I’d been hearing good things about the band Sick Feeling for a while now. I’m always a fan of well-done hardcore, and the presence of onetime Ink & Dagger guitarist Don Devore in the lineup didn’t hurt. On a cold night last month, a friend and I ventured out to Baby’s All Right to see the band play a terrific set; on the way home, I ordered their debut, Suburban Myth. Earlier this week, I checked in with vocalist Jesse Miller-Gordon as the band’s van made their way across the Midwest.
Weather aside, how has the tour been going so far?
It’s been great. It’s cool to see people come out even when it’s literally -5 outside.
Any highlights so far?
We’re on the road with Obliterations, and those are some of our best friends. It’s fun to see them rip every night. The local openers are usually pretty good. There’s none that I can pick out as my favorite yet.
How many more weeks are you on the road?
It’s just Chicago, Cleveland, Pittsburgh, New York, and Philly. And then we’re going to keep it cool until next month, and next month we’re going to head down south for a little bit.
Is this the first tour on this scale that you’ve done?
We were out on the west coast with United Nations this fall. We’re getting the country covered ten days at a time, I guess.
Seeing bands’ tours arranged around the members’ schedules is something I see more and more of these days.
Yeah. We all have jobs and stuff back home, so…
On the sleeve of Suburban Myth, you have individual pieces of artwork–almost single covers, really–for each of the songs. Where did that idea come from?
That was pretty early on. I wanted to give each song its own picture, so I kind of teamed up with Sean, the guy who did the layout. I did half the photos, he did half the photos. I’m really happy with how that went. I just figured that everything deserves its own little image.
I saw the band play for the first time last month at Baby’s All Right; something I noticed both there and on the record is that you’re very much a hardcore band, but there’s also that wall of sound–almost a drone element with the guitars as well.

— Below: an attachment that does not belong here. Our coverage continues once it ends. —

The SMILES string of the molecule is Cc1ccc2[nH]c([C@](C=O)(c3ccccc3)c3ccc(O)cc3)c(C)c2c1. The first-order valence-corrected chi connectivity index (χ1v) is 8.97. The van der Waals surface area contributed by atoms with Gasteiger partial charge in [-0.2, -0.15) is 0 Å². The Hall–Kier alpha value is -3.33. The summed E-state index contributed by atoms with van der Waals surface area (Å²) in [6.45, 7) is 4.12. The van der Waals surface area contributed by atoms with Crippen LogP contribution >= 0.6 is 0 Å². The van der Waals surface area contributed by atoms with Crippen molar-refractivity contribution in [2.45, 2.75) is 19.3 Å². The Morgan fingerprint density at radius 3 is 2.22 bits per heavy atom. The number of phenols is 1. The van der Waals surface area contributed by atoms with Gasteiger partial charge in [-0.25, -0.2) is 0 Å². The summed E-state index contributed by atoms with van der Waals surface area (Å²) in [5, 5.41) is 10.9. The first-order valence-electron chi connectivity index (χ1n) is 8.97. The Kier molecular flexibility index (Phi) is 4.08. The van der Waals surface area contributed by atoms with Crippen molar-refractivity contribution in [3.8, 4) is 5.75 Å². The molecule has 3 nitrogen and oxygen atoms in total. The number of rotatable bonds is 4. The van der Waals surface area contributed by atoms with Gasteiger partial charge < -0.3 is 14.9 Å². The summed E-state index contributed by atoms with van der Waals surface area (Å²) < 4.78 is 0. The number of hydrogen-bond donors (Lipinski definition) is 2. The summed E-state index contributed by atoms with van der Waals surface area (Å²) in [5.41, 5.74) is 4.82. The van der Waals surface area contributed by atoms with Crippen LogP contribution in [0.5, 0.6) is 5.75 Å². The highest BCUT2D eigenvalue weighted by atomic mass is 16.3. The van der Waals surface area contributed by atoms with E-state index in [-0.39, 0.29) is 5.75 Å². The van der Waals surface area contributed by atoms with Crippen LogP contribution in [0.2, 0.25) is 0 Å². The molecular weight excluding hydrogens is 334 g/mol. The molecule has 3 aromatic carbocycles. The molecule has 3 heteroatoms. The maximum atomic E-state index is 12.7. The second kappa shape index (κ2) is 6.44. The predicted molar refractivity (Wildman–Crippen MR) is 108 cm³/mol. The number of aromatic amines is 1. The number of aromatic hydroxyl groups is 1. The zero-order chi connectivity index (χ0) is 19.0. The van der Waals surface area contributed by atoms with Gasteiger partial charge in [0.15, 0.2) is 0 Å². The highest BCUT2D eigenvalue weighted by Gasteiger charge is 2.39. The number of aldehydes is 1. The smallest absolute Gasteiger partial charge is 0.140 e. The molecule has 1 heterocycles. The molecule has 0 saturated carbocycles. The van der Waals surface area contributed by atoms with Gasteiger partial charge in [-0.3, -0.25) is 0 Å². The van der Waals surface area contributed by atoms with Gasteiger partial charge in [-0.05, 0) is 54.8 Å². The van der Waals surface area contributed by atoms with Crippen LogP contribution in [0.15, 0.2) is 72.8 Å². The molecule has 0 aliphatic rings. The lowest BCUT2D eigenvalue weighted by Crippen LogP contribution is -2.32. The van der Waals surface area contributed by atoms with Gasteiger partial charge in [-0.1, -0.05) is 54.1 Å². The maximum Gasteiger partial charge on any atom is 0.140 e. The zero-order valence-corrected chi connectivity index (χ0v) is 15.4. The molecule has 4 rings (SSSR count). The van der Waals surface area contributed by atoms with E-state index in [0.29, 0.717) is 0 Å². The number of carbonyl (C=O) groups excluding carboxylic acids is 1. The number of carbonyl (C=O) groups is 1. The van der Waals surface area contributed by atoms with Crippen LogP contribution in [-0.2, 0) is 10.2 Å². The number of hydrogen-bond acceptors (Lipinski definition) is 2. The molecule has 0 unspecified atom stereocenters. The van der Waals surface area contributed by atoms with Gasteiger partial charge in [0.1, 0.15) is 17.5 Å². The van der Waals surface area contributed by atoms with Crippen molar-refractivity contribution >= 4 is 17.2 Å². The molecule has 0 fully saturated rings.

That’s Don [Devore]. That guy’s just an amazing guitar player.
I’ve been listening to his stuff since the days of Ink & Dagger, so…
It’s cool to hear him make aggressive music again. It’s even more fun, ‘cause I get to sing with it.
When you first met, were you aware of all of the bands that he’d been in, or did you meet under totally different circumstances?
I was quietly big on a couple of the Ink & Dagger records, that’s for sure. They were always one of those hardcore bands that let me know that it was cool to be a weirdo, and you could sound like whatever and still just, straight-up, be a hardcore band.
When did you first get into hardcore?
I was 13 years old, and I went to Gilman to see a local hardcore band. All Bets Off was opening; I ran into the singer the next day, and he gave me a flyer for my first real hardcore show, and that was the next weekend. I went, and I knocked myself out cold. Everyone took care of me, and I came back every week ever since. And I’m now 27.
And this is the first time you’ve sung in a band, right?
This is the first time I’ve ever been in a band.
You seem very comfortable on stage–was that something that’s been there from the get-go, or has it evolved over time?
At first, I was a little nervous. But I think the stuff that everybody reads is really confident. Usually, I’m the most uncomfortable. I don’t know. It’s just fun. I don’t know why it would be anything but fun. I don’t get what there is to be nervous about; people came to see good music. I want them to have a good time, too.
Where did the idea to call the album Suburban Myth come from?
I’d had that in my notebook for a while, earmarked for a project I cared about. It fit with the theme of the record, as the record gradually became its own weird little entity. I’m not sure you’ll see weird childhood themes on the next record, you know?
You were talking about going to shows at Gilman Street–did you grow up in the suburbs of the Bay Area, or…